15/06/2024 8:13 PM

Fights Plog

Exceptional automotive

Garage Hacks, Great Shades, and a Game Controller for Your Phone


Photo credit: Wesley Wren - Car and Driver

Photo credit: Wesley Wren – Car and Driver

“Hearst Magazines and Yahoo may earn commission or revenue on some items through the links below.”

At Hearst Autos, we’re constantly trying out new gear for cars, trucks, and motorcycles—and for the people who love them. The staffs of Car and Driver, Road & Track, and Autoweek are in the trenches week after week to bring you the best in automotive news and information. In the process, we use a lot of stuff.

That includes tools for working on vehicles, aftermarket products for improving them, and the gadgets, tech, cleaners, and accessories that make them more user-friendly.

There’s a ton of automotive gear and products out there—and plenty of places to buy it all. But if you haven’t tried something yourself, how can you know whether it’s worth spending your hard-earned money on? That’s why we’re sharing our personal recommendations for the car gear and automotive accessories we use ourselves.

Here are our picks for the best car gear of the week.

Lisle Spill-Free Funnel

Flushing coolant or refilling a cooling system after doing a repair can be a mess. Either you have a system full of air pockets, not enough coolant, or a huge spill on your hands. In a repair shop, none of those are acceptable to mechanics—and they shouldn’t be for you either. The solution: a spill-free funnel.

The Lisle Spill-Free Funnel (image at top) comes with four caps, five adapters, and a stopper, allowing you to prefill the funnel and safely transfer any leftover coolant to an overflow or empty bottle. The four cap styles cover a large swath of common radiators, and the adapters help you put the funnel in the right spot. The cap holds the funnel upright, placing it at the highest point in the system to help massage air out of the nooks and crannies. It’s a low-budget solution to a high-pressure headache. —Wesley Wren, associate editor, Autoweek


Photo credit: Amazon

Photo credit: Amazon

Solary Magnetic Induction Heater Kit

If you’re turning wrenches in the Rust Belt, the Solary Magnetic Induction Heater Kit can be your best friend. Instead of taking a blow torch to every third rusty and seized bolt, I reach for the induction heater kit instead. These little machines can get the job done with precision and speed most Midwest techs only dream of. Rusty-suspension woes, begone!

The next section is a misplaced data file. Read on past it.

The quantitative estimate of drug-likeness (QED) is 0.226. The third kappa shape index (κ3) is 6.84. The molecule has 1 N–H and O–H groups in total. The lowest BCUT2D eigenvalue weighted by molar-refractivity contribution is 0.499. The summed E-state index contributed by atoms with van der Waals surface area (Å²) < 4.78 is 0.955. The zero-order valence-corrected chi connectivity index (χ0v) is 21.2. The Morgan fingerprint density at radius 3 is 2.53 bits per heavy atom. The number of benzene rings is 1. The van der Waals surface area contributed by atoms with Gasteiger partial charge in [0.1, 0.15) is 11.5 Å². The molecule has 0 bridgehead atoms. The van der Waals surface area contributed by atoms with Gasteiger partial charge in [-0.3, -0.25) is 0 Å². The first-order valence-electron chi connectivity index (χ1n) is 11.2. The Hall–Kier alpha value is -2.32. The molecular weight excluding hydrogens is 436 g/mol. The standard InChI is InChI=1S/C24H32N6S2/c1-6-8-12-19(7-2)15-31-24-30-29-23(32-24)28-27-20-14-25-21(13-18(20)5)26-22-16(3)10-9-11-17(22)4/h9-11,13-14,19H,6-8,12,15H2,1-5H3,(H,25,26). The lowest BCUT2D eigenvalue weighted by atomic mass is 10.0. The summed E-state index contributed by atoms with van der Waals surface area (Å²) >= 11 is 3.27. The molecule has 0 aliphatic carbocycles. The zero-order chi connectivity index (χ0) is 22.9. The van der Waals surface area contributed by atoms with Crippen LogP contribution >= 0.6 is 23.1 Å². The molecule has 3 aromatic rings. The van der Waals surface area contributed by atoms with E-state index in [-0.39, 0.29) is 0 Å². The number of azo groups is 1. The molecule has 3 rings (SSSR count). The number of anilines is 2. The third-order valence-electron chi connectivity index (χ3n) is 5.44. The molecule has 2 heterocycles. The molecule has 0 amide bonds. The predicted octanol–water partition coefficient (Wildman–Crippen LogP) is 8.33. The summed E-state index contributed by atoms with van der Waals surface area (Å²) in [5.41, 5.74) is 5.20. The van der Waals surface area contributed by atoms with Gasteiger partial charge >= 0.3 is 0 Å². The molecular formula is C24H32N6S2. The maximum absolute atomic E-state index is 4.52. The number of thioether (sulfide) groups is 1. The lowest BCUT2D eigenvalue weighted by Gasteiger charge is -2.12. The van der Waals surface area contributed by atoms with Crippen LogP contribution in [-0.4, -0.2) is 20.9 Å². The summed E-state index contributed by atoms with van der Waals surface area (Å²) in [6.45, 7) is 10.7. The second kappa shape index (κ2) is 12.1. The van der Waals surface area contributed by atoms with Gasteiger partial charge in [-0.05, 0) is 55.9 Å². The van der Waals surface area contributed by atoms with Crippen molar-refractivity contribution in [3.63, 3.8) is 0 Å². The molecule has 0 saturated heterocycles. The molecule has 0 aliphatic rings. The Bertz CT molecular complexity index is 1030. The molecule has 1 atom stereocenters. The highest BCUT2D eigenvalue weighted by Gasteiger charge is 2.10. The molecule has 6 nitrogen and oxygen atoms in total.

This particular kit is on the lower end of the Solary spectrum, where prices go as high as $900. But believe me when I say that this unit is enough to beef up your job turnover. Or at the very least, save you a few frustrating afternoons trying to release that rusty bolt from its home. —Katherine Keeler, technical assistant, Car and Driver


Photo credit: Mark Vaughn - Car and Driver

Photo credit: Mark Vaughn – Car and Driver

Flying Eyes Optics

Flying Eyes was started by a pilot who wanted sunglasses that would fit comfortably under the headset he wore while at the controls. They’re great for race-car drivers, motorcyclists—anyone who wears a helmet. The arms are flat and slide right between your head and ear pads. On a daylong ride, you definitely don’t want sunglasses that grind and slice into your ear or cranium.

Thin and light, Flying Eyes are virtually unbreakable, providing 100 percent UV400 protection in several lens choices, including polarized. Flying Eyes makes prescription lenses too. Prices start at $199. —Mark Vaughn, senior editor, Autoweek


Photo credit: Collin Morgan - Car and Driver

Photo credit: Collin Morgan – Car and Driver

RiotPWR ESL Gaming Controller for iOS

Mobile gaming is a massive industry, and racing games take up a sizable chunk of that market, boasting powerful graphics and impressive car lists. However, using your thumbs to drive is . . . underwhelming. To combat this, RiotPWR has released the ESL, a gaming controller that plugs into your phone, unlocking the power of traditional gaming controls for a huge list of compatible mobile games.

RiotPWR sent me the iOS version (you can buy an Android version as well), and I tried it out with the game Gear.Club. Setup is easy—plug into the lightning port, insert the phone mount, launch a compatible game, select the option that says “play with controller,” and you’re good to go.

The controller feels great—the corded connection produced zero lag, and the construction feels sturdy. The button layout is nearly identical to an Xbox One controller, and besides the bumper buttons being a bit loud, gaming with it feels natural. The one knock I have is that the cord is excessively long for phone gaming; a shorter one would suffice. Overall, if you want to take your mobile gaming skills to the next level, you gotta have one of these controllers, and the ESL from RiotPWR is a great choice. —Collin Morgan, assistant commerce editor, Hearst Autos



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